Sep 23Liked by Eastsplaining

The southern shore of Crimea was ruled directly by the Ottomans (not the vassalized Khanate), and most of the diversity was there (with similar policies, so that doesn't change the conclusions, I'm just nitpicking).

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The argument from Crimea I hear in the version, "but the Russian minority in Ukraine is not treated properly and wants to Russia." Apparently this is what Ukrainian refugees claim, and Le Monde. I have tried to explain that the bad attitude towards Russians is a result of Russian politics and the war, that no democratic votes confirm support for Russia, and we only have reports that are heavily politically charged, and well, that the situation can be compared to the German minority in Poland, after Hitler unleashed the war. And that as long as the war continues, sympathizing with the minority from the aggressor nation and ignoring the rights of the invaded majority, is immoral. Well, but "they" do not understand what is being said to them....

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One thing which I don't understand is why Turkey with all those Erdogan's words about uniting turkish nations is not involving itself more in Crimea and Tatars protection. BTW: I'm not sure if it's true but I've heard from one Turkish guy that there are more Tatars living in Turkey than in Crimea and Russia together. They would be natural candidates for peacekeepers after the war.

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"Current Russian propaganda is portraying this transfer as something sinister, erroneous, controversial, or even illegal (as if the decision of the party leaders could ever be illegal in a communist country!). This is a new phenomenon caused by looking for justification of the war - there was no controversy about it as far back as 10 years ago."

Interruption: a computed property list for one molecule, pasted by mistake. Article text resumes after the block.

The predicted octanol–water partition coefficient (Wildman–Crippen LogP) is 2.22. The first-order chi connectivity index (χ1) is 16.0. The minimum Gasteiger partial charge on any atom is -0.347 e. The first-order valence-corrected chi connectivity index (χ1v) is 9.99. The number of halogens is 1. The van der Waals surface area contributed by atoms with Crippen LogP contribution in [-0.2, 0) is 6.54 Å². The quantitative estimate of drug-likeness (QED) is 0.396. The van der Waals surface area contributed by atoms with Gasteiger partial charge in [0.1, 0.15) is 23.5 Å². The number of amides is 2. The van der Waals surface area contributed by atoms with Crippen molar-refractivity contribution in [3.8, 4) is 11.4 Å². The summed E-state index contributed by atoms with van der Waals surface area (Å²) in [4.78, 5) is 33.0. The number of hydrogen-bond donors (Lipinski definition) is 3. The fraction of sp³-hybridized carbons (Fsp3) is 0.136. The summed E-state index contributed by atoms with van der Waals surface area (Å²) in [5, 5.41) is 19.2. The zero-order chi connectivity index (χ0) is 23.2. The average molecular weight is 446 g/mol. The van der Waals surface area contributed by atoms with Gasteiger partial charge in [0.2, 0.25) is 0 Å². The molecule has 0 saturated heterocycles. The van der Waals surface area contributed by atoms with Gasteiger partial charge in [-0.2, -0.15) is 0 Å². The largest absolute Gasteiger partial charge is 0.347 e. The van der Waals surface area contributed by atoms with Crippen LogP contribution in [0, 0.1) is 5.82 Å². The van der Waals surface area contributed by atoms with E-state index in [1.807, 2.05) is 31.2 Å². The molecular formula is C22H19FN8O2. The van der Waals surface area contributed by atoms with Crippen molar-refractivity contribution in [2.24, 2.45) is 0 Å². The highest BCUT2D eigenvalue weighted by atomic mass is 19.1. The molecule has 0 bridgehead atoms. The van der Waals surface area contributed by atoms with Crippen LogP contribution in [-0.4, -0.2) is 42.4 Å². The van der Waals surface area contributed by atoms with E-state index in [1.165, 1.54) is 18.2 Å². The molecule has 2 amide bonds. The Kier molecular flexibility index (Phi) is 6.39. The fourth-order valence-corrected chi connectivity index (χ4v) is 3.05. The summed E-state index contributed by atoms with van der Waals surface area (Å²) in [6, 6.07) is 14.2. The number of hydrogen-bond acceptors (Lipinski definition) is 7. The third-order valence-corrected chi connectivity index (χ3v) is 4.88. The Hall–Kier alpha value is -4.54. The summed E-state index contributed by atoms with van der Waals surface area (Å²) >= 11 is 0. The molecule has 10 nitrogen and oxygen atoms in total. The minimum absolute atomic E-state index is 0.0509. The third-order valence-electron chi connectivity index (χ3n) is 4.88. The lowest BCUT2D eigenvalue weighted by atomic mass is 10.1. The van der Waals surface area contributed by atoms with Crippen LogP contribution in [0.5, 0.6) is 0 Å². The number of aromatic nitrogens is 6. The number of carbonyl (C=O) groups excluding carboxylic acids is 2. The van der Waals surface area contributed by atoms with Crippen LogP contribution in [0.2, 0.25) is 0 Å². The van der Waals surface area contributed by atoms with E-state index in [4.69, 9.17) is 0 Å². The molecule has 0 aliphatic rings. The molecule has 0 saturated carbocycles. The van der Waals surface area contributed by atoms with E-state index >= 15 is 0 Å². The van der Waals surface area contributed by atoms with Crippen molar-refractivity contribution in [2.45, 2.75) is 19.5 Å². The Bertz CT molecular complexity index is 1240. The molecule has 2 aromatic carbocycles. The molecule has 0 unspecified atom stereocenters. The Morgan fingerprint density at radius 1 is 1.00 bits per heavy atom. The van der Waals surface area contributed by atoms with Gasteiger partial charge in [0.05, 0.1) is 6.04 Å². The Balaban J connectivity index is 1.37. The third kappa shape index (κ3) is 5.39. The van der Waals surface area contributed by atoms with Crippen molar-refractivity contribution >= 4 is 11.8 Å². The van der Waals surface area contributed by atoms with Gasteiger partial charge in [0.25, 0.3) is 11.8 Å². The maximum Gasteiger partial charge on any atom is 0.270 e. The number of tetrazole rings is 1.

There was. According to Plokhy, already in the 90s the Russian parliament declared the transfer of Crimea illegal and claimed Sevastopol for the Russian Federation. Yeltsin also said that "Crimea is Russian" after hearing that it voted, like the rest of Ukraine, for indepence from the USSR. His vice president, Rutskoi, declared in 1992 that the transfer should be reversed. And so on.

They wanted it back for a long time.

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"If you feel that Crimean toponomics often sound like they are derived from Greek or Latin (Theodosia, Eupatoria, Taurida) it’s because they are."

One of the reasons why Russia is so obsessed with Crimea appears to be that it provides them with a "connection to the ancient greco-roman civilisation", thus lending some credibility to the "Third Rome" narrative. Obviously another example of megalomania and/or magical thinking, but still worth mentioning.

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Ownership of the land is successful ethnic cleansing plus time.

Contrary to what many Ukrainians learn in school Poland didn't annex Western Ukraine in 1920, this is ahistoric as at the time both nations had reasonable claims (even if Poland get much more than it should) - but after most Poles were disappeared from there, no one sane in Poland treats these territories as polish in any sense except historical.

The same goes for Eastern Prussia or Western Pomerania.

Kosovo is historical heartland of Serbia but is today widely accepted as separate from Serbia because Albanians (just for simplicity, I know it's more complicated) settled and lived there long enough time ago that there is no point of reverting it.

Lets not even start considering Native Americans here.

Israel uses settlers in the hope of doing the same. After enough generations of settlers no deal to give some territory back to Palestine will be seen as sane.

There is not enough Crimean Tatars left and they are too dispersed arounf the world to make Crimea a Tatar state.

If putin didn't invade in 2022 he would probably have kept Crimea long enough, to make it impossible to take away - whether it would be 30 years or 75.

That's why I really hope, Ukraine will get back Crimea this time. Because with every decade it will be harder to justify.

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I wonder if you could say something about Nagorno-Karabakh. This is not about Ukraine, but it would fit into the broader theme of eastsplaning the post-Soviet space and the comparison with the situation in Ukraine might be interesting. Was Nagorno-Karabakh a case fake separatism, invented by Armenia and Russia to extend their imperialism to parts of Azerbaijan? Were the Russian troops peacekeepers or occupiers? Is it a good solution that Nagorno-Karabakh ceases to exist and the internationally recognised borders are respected?

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Just wondering if the recent article by Zaluzhny, which said that the war has reached a "stalemate", hasn't dampened anyone's enthusiasm.

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